In November 2002, the FASB issued FASB Interpretation No. 45 (“FIN 45”), “Guarantor’s Accounting and Disclosure Requirements for Guarantees, Including Indirect Guarantees of Indebtedness of Others.” FIN 45 requires that a liability be recorded in the guarantor’s balance sheet upon issuance of a guarantee. In addition, FIN 45 requires disclosures about the guarantees that an entity has issued, including a reconciliation of changes in the entity’s product warranty liabilities. The initial recognition and initial measurement provisions of FIN 45 are applicable on a prospective basis to guarantees issued or modified after December 31, 2002, irrespective of the guarantor’s fiscal year-end. The disclosure requirements of FIN 45 are effective for financial statements of interim or annual periods ending after December 15, 2002. We have adopted this statement. The adoption of FIN 45 did not have a material effect on our financial position or results of operations.

 

In December 2002, the FASB issued Statement of Financial Accounting Standards (“SFAS”) No. 148, “Accounting for Stock-Based Compensation, Transition and Disclosure.” SFAS No. 148 provides alternative methods of transition for a voluntary change to the fair value based method of accounting for stock-based employee compensation. SFAS No. 148 also requires that disclosures of the pro forma effect of using the fair value method of accounting for stock-based employee compensation be displayed more prominently and in a tabular format. Additionally, SFAS No. 148 requires disclosure of the pro forma effect in interim financial statements. The transition and annual disclosure requirements of SFAS No. 148 are effective for fiscal years ending after December 15, 2002. The interim disclosure requirements are effective for interim periods beginning after December 15, 2002. We do not expect that the adoption of SFAS 148 will have a material effect on our financial position or results of operations.

 

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FACTORS THAT MAY AFFECT RESULTS

 

If the semiconductor industry does not adopt embedded test technology, our revenues could decline and our stock price could fall.

 

To date, the semiconductor industry has not adopted embedded test technology as an alternative to current testing methods on a widespread basis. If the semiconductor industry does not adopt embedded test technology widely and in the near future, our growth will be limited, our revenues could decline, and our stock price could fall. We cannot assure you that integrated circuit designers and design companies’ customers will accept embedded test technology as an alternative to current testing methods in the time frame we anticipate, or at all. The industry may fail to adopt embedded test technology for many reasons, including the following:

 

    potential customers may determine that existing solutions adequately address their testing needs, or the industry may develop alternative technologies to address their testing needs;

 

    our existing and potential customers may continue to react to declining demand for semiconductors by curtailing or delaying new initiatives for new complex semiconductors or by extending the approval process for new projects, thereby lengthening our sales cycles;

 

    potential customers may not be willing to accept the perceived delays in the early design stages associated with implementing embedded test technology in order to achieve potential time and cost savings at later stages of silicon debugging and production testing;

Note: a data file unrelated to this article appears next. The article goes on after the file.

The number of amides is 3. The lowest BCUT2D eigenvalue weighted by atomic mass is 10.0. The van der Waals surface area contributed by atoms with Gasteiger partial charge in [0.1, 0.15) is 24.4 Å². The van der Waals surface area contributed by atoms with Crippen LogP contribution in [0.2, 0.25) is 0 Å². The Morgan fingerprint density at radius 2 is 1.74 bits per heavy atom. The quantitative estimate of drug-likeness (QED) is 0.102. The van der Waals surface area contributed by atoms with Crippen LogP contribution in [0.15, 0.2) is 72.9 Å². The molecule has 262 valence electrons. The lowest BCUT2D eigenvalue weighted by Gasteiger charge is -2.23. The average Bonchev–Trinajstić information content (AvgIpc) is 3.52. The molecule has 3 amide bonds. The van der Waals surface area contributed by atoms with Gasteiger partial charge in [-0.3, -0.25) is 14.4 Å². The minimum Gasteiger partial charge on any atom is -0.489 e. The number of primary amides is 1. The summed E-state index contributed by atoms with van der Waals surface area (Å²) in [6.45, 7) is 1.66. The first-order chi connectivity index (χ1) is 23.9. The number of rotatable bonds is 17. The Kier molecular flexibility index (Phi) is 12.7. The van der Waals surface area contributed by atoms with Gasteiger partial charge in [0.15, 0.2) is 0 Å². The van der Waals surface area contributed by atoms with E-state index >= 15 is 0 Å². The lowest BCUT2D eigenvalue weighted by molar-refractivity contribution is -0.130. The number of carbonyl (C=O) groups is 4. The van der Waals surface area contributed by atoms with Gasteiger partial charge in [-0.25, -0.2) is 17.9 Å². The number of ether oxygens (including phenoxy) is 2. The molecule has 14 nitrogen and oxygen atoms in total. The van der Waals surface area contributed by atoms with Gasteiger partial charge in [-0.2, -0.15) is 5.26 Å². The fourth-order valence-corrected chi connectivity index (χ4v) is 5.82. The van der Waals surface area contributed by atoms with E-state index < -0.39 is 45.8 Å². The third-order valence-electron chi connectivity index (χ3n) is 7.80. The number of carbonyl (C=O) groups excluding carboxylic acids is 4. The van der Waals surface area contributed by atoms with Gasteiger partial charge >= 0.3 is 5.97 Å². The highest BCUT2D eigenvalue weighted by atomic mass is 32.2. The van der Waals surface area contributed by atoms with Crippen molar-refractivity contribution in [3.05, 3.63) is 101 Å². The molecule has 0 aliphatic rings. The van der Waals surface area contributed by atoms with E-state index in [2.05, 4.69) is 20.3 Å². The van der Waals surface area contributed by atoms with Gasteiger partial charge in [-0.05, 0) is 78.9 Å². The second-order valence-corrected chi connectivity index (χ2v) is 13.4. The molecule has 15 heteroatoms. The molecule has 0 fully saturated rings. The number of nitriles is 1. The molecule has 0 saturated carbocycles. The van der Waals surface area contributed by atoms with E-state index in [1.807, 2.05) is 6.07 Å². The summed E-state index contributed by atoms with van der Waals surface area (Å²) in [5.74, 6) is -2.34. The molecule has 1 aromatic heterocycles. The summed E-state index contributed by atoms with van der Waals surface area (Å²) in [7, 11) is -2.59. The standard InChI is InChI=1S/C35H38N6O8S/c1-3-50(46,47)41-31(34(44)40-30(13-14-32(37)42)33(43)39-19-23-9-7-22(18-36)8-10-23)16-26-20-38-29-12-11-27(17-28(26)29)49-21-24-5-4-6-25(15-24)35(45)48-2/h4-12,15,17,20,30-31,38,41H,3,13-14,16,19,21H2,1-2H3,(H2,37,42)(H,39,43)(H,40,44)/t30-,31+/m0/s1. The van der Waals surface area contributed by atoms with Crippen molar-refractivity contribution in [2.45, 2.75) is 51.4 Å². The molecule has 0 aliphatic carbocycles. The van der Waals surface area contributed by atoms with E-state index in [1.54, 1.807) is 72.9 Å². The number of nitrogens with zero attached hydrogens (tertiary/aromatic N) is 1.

potential customers may have concerns over the reliability of embedded testing methods relative to existing test methods; and

 

    designers may be reluctant to take on the added responsibility of incorporating embedded test technology as part of their design process, or to learn how to implement embedded test technology.

 

If the industries into which we sell our products experience recession or other cyclical effects impacting our customers’ research and development budgets, our operating results could be negatively impacted.

 

Our sales are dependent upon capital spending trends and new design projects, and a substantial portion of our costs is fixed in the near term. The demand from our customers, including integrated device manufacturers, fabless semiconductor companies and systems providers, is uncertain and difficult to predict. Slower growth in the semiconductor and systems industries, such as postponed or canceled capital expenditures for previously planned expansions or new fabrication facility construction projects, a reduced number of design starts, reduction of design and test budgets or continued consolidation among our customers would harm our business and financial condition. For example, we continue to see significant reductions in the number of design starts and have experienced delayed orders by customers beginning in the second quarter and continuing through the fourth quarter of fiscal 2002.

 

The primary customers for semiconductors that incorporate our embedded test technology are companies in the communications, networking, server and high-end consumer products industries. Any significant downturn in these particular markets or in general economic conditions which result in the cutback of research and development budgets or capital expenditures would likely result in a reduction in demand for our products and services and could harm our business. For example, the U.S. economy, including the semiconductor industry, is currently experiencing a slowdown, which may continue to negatively impact our business and operating results as the number of design starts by current and potential customers decline. Some analysts have predicted that a further decline in the U.S. economy may result from recent volatility in the financial markets. If the economy continues to decline as a result of the recent economic, political and social turmoil, existing and prospective customers may further reduce their design budgets or delay implementation of our products, which could harm our business and operating results.